Some scammers may target older men or women with large incomes. These individuals may have lost a partner in the past or may be lonely and looking for a serious relationship. While not every person online who seems like a good match is a scammer, someone who appears perfect and immediately lavishes you with attention may be looking to manipulate you.

Photographs Suggesting Extreme Wealth

Some individuals running catfishing schemes may use fake photos of expensive cars or homes to heighten your interest. If the predator eventually requests money from you, these photos may make you more willing to provide a loan because they may lead you to believe you will quickly receive your money back. 

Someone Who Makes Excuses When You Try To Meet In Person

A false identity is at the core of catfishing schemes. If they leave the country, go to the hospital, or experience a family emergency every time you attempt to set up a face-to-face meeting, they may be an online predator.

People Who Want A Relationship Without Getting To Know You

Rushing into relationships with people you meet online may make you vulnerable to an online scam. Taking things slowly may help shake off predators looking for financial or emotional gain.

Some predators may share information to entice their targets to divulge personal details they can later use against them. The scammer may also be attempting to force a strong emotional connection in order to manipulate the other person.

Those Who Push You To Communicate Off The Website

Dating apps often have moderators who may flag manipulative or offensive conversations. If the person you’re messaging turns out to be a predator, the authorities might also be able to track them down based on their app profile. Moving communication off the app before you get to know someone may shield them from responsibility later on.

If you suspect you are communicating with an online predator, you may want to keep a copy of all communications by taking a screenshot of any app or online conversation. If you believe you have been taken advantage of in an online scam, report the predator to the FBI’s Internet Crime Complaint Center and to the app or website that you are using.


Therapy May Help You Manage The Emotional Ups And Downs Of Online Dating

For some people, online dating may cause or exacerbate mental health challenges. Being a target of an online dating scam can make it hard to trust others, while struggles to match with those you are interested in may make people feel rejected, objectified, or burned out. Using online dating apps can increase your risk for depression, anxiety, and emotional distress.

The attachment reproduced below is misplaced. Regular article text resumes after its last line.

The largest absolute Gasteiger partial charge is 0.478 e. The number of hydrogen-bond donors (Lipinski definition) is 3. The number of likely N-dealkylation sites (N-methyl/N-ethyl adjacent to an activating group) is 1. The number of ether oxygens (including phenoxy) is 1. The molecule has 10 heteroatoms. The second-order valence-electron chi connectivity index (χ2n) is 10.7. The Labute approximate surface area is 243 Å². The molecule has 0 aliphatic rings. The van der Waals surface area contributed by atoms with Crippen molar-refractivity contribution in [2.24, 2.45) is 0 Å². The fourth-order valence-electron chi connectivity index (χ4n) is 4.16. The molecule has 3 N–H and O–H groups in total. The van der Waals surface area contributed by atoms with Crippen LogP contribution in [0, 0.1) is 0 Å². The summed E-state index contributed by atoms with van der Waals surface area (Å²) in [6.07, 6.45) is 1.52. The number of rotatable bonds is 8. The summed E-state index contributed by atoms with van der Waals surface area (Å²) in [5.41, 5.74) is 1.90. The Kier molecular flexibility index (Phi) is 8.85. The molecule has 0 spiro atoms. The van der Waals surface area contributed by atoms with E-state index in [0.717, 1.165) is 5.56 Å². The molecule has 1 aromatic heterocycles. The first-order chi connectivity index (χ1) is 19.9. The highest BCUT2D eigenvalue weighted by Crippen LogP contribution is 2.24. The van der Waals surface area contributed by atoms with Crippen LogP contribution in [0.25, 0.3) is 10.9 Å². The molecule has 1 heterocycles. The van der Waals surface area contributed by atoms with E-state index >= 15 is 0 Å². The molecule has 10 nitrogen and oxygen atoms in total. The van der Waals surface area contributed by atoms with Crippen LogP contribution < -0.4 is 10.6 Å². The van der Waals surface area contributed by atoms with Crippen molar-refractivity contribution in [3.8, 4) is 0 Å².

If you’re experiencing mental health challenges related to dating, a history of trauma, or other factors in your personal life, online therapy can help. Online cognitive behavioral therapy may be an effective, cost-efficient treatment option for you. Online therapy may support those who are experiencing symptoms of anxiety or depression due to online dating. A supportive therapist may be able to help you regain trust in your relationships if you’ve experienced an online scam. They may even give you strategies to protect and defend mental health while online dating, like setting boundaries with new matches. 

Online therapy doesn’t take as much time during the week as face-to-face therapy does. For many people, online therapy is also less costly than in-person therapy, which can be helpful for people who have been financially taken advantage of by online predators or those who are spending much of their expendable income on dates. Additionally, because online therapy is performed from your home, many people feel more comfortable discussing vulnerable feelings like loneliness, low self-esteem, or unworthiness with their counselor.

Online counselors have helped many people through interpersonal struggles like relationships or work. Here are some reviews from satisfied BetterHelp clients.

Getty/Vadym Pastukh
It’s Possible To Date Without Sacrificing Your Mental Health

Counselor Reviews

“Mark is an amazing therapist. He listens so well and has such valuable insight on male and female perspectives and issues while also not passing judgment. I have only just begun, but he has already given me so many great takeaways to improve my relationships and situations. I am filled with gratitude, and I would highly recommend him to anyone!”

“I’ve worked with Jamie for a number of months, and he’s helped me with everything that life has thrown my way. Difficulty in work, my relationship, and other stresses that I’ve struggled to navigate by myself. He listens and he helps. I always feel validated and supported. He gives me tools and perspectives that have made a big difference in my overall happiness.”


Even if you don’t come into contact with an online predator, online dating can be emotionally challenging. Online therapy may strengthen your mental health when you experience mental health challenges. If you need support with your mental health, online counselors are available to support you. For judgment-free support, try BetterHelp.

Enter relationships with a refreshing perspective

The information on this page is not intended to be a substitution for diagnosis, treatment, or informed professional advice. You should not take any action or avoid taking any action without consulting with a qualified mental health professional. For more information, please read our terms of use.
Get the support you need from one of our therapistsGet Started